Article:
2023 has been a tough slog for Private Equity. M&A deal counts and deal value have dipped dramatically since peaking during Quarter 4 of 2021. “The industry is marking time,” said Tim Clarke, lead PE analyst for the market research firm, Pitchbook, in a recent webinar.

Figure 1 Source: PitchBook Data, Inc. US Private Equity Mid-Year Outlook, September 20, 2023

But the good news is that, in that same webinar, Clarke stated he believes we are seeing the bottom, and many signs are pointing to a PE dealmaking rebound by the end of 2023 or first quarter of 2024.

Private equity firms agree that the rebound is coming, judging from thoughts shared during a recent webinar hosted by Private Equity CXO. Adam Oakley, managing director at Mesirow Investment Banking, stated, “Based on pitch activity and general sentiment, over the next six to twelve months there will be an increase in deal activity.” “There’s entirely too much dry powder out there for this to stay this way forever, and too many businesses that need to be sold,” agreed Lindsay Guzowski, partner at Falcon.

Expense reduction is key to selling high:

In anticipation of the dealmaking rebound, PEs are guiding their portfolio companies to trim fat in the interest of boosting enterprise value and maximizing the return on an eventual deal. “You’re going to see an uptick in sponsors selling to sponsors,” predicted Clarke. “PEs will revert to turnaround specialists, so they’ll have to dust off that playbook.”

Headcount reduction has historically been the de facto strategy for cost control. But many companies have already cut their staff to the bone during this extended dealmaking drought, and they are now scrambling for other strategies to cut costs, grow enterprise value, and boost EBITDA.

Procurement auctions take technology expense reduction to the next level

One bottom-line management strategy that is rarely fully optimized is technology expense reduction. A review of data from nearly two decades of technology procurement activities found that American businesses are spending 79 percent more on technology costs than necessary. Nearly all companies were found to be paying for and using redundant solutions. Often, technology categories have matured and become more competitive in the months and years since contracts were last negotiated. 60 percent of companies fail to effectively manage auto-renew contracts, resulting in spending on products and services that are no longer in use. Factors like this contribute to a massive opportunity for organizations to lower expenses in cloud and data services, CRM, billing software, network storage, telecommunications, business process outsourcing, data center technology, and other technology categories.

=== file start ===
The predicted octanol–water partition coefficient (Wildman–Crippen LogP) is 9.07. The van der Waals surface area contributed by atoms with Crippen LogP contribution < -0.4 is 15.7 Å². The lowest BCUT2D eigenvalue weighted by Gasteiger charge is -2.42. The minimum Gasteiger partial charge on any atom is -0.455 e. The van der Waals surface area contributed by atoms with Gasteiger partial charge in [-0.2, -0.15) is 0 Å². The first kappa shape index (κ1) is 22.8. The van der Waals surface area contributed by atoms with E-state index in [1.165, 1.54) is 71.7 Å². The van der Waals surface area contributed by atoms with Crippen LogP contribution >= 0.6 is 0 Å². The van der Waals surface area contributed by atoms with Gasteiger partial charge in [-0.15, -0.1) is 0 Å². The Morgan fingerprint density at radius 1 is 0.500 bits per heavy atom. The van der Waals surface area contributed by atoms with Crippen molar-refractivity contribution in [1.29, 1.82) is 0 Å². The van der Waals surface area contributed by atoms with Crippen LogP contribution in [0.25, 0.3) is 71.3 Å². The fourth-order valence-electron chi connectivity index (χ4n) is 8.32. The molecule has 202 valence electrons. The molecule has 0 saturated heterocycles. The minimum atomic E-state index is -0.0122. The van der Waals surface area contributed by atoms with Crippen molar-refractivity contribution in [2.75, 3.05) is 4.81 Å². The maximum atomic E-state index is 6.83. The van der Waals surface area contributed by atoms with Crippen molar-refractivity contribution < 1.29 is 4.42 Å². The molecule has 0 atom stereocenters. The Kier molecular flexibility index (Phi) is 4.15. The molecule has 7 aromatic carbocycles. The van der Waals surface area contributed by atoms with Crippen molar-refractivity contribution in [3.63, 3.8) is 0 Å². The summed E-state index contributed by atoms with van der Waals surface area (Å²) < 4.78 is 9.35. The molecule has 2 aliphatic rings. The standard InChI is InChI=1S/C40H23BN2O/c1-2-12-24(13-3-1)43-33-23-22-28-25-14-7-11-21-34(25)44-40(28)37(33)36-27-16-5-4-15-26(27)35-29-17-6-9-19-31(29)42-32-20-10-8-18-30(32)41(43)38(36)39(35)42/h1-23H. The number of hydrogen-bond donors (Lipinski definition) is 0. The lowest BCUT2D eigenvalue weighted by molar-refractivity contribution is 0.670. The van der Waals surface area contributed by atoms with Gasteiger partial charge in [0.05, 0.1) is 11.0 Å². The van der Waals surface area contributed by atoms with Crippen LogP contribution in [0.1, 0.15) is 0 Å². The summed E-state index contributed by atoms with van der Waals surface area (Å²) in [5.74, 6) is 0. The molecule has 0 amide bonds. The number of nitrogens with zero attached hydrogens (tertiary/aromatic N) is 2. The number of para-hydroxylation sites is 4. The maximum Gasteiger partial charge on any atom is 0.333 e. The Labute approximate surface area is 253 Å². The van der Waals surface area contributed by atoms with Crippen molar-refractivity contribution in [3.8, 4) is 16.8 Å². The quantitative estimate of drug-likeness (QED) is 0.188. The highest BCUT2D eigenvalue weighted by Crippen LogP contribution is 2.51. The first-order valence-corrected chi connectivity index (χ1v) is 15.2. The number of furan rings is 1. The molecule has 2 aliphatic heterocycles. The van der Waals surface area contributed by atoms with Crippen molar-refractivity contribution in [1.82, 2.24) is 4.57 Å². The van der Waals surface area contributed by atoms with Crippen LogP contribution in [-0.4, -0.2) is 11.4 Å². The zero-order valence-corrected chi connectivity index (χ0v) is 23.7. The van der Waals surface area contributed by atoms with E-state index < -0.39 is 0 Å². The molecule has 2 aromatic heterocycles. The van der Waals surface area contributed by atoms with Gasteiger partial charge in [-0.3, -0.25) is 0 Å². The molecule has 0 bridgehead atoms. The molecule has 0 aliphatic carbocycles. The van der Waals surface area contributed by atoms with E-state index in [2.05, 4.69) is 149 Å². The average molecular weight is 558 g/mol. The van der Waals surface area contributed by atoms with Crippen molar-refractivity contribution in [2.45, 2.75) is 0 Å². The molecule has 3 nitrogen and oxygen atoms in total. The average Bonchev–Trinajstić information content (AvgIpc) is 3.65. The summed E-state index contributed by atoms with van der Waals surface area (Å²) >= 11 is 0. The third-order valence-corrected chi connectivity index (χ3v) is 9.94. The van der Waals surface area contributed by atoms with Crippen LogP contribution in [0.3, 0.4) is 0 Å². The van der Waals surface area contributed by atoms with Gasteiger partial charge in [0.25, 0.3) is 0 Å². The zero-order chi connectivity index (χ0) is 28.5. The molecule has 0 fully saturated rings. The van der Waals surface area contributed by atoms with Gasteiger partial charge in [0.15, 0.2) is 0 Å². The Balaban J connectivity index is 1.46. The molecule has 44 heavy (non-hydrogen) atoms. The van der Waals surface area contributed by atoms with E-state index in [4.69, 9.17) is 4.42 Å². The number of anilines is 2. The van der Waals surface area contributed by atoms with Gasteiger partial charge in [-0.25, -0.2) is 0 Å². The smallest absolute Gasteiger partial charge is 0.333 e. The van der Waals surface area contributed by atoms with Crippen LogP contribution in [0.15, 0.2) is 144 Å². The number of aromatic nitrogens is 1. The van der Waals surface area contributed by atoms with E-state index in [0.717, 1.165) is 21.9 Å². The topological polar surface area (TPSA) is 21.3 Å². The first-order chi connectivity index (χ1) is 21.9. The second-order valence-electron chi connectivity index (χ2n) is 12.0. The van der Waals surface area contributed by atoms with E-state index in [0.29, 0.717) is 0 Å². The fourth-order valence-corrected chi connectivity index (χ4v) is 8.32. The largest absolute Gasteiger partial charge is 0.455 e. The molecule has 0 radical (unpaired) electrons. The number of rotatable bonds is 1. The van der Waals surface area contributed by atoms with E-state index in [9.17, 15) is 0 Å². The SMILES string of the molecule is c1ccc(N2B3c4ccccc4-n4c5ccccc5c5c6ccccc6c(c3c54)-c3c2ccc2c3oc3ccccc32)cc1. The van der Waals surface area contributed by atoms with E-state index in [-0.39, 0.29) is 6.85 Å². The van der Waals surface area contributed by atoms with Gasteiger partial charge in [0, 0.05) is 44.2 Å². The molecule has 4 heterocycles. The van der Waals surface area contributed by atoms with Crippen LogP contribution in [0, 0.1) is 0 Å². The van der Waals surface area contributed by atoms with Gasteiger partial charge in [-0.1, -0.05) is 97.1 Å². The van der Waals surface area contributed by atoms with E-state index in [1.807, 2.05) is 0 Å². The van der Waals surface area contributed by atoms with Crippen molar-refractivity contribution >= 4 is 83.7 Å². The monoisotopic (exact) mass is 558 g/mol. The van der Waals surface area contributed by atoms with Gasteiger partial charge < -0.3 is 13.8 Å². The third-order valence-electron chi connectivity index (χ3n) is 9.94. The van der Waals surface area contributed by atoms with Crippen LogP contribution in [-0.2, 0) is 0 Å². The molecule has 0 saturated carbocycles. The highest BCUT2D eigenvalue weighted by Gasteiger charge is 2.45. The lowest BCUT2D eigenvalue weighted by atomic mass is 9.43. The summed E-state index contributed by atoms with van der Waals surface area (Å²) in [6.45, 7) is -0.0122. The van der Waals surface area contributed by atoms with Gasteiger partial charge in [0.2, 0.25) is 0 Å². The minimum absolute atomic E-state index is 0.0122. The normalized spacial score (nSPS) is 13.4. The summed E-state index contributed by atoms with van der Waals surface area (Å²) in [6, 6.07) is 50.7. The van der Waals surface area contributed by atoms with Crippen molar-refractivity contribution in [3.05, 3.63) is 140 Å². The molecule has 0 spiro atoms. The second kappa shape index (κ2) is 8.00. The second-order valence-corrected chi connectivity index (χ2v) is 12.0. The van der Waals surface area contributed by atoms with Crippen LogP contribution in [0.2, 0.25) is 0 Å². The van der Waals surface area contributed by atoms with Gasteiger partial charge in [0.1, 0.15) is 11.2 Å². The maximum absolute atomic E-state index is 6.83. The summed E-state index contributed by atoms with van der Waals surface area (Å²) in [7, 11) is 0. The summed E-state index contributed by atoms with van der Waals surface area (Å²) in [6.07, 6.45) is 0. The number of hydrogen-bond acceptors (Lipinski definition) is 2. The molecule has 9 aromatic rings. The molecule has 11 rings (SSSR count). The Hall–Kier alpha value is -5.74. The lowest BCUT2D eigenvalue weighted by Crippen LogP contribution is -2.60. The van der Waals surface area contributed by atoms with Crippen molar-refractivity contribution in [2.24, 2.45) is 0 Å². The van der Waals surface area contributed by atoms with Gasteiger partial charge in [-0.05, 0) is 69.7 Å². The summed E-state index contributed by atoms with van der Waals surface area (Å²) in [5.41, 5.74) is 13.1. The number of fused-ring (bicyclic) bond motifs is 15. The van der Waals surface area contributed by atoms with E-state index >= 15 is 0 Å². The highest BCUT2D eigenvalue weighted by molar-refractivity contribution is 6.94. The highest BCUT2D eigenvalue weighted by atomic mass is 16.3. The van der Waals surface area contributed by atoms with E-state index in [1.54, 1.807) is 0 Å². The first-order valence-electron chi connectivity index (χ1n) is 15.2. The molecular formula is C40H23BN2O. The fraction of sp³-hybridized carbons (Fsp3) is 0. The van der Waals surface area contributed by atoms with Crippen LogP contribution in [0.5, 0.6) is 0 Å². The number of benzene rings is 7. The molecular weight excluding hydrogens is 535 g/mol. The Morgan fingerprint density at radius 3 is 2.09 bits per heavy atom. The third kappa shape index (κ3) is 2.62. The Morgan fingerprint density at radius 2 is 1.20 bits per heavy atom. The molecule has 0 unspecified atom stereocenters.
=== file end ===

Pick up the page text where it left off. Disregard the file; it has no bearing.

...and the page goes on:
The best way for companies to reduce technology expenses is through procurement auctions. Our data shows that auctions are more than twice as effective for driving down expenses as traditional direct negotiation. What makes procurement auctions such a powerful technique? Human beings are hard-wired to compete. A standard two-week auction involving a handful of suppliers often produces hundreds of bids, typically concluding in a frenzy with dozens of bids entered in the final hours. Procurement auctions create a competitive market environment among suppliers as they vie to win an enterprise’s business. Participating suppliers get real-time feedback on how they rank each time a bid is entered, triggering their impulse to respond with a lower bid. This competitive spirit naturally compels suppliers to drive down costs well below list prices.

Now is the time to prepare for the PE dealmaking rebound

The consensus is that the exit slump is coming to an end soon. Private Equity is tightening up the balance sheets for their portfolio companies in anticipation of the rebound. Through advanced techniques like procurement auctions, technology expenses can be reduced by over 40 percent, saving millions of dollars and boosting enterprise value. Cost reduction at this scale can grow EBITDA by as much as 10 percent and can significantly improve exit value.

For more information visit www.aiq.co.

About AIQ:

For over 20 years, the AIQ team has helped clients increase their enterprise value and operating cash by materially reducing IT costs. AIQ is backed by Boston-based private equity firm Copley Equity Partners. AIQ specializes in creating industry-leading savings of technology-centric IT services in over a hundred categories, such as cloud, SaaS, digitization, and big data, through the application of its unique tools, expertise, and business processes. Its patented technology and business process platform ensures maximum savings for clients, while measurably improving quality and service levels from IT suppliers. https://www.aiq.co/

About Copley Equity Partners:

Established in 2012, Copley is a private investment firm with offices in Denver and Boston. Copley partners with growing, lower-middle market private companies. The firm invests out of an evergreen, single-family office capital base and is comfortable in both majority and minority ownership positions. Copley’s patient and flexible capital base allows the firm to provide each portfolio company significant support post investment. www.copleyequity.com.

Media Contact:


Glenn Goldberg

Parallel Communications, Inc.


X: @Parallel_PR


About The Author

Blake Wetzel began his career as an FP&A executive with Qwest Communications/CenturyLink. He is now CEO of AuctionIQ (AIQ), a recognized leader in procurement consulting and e-auctions. Blake Wetzel LinkedIn

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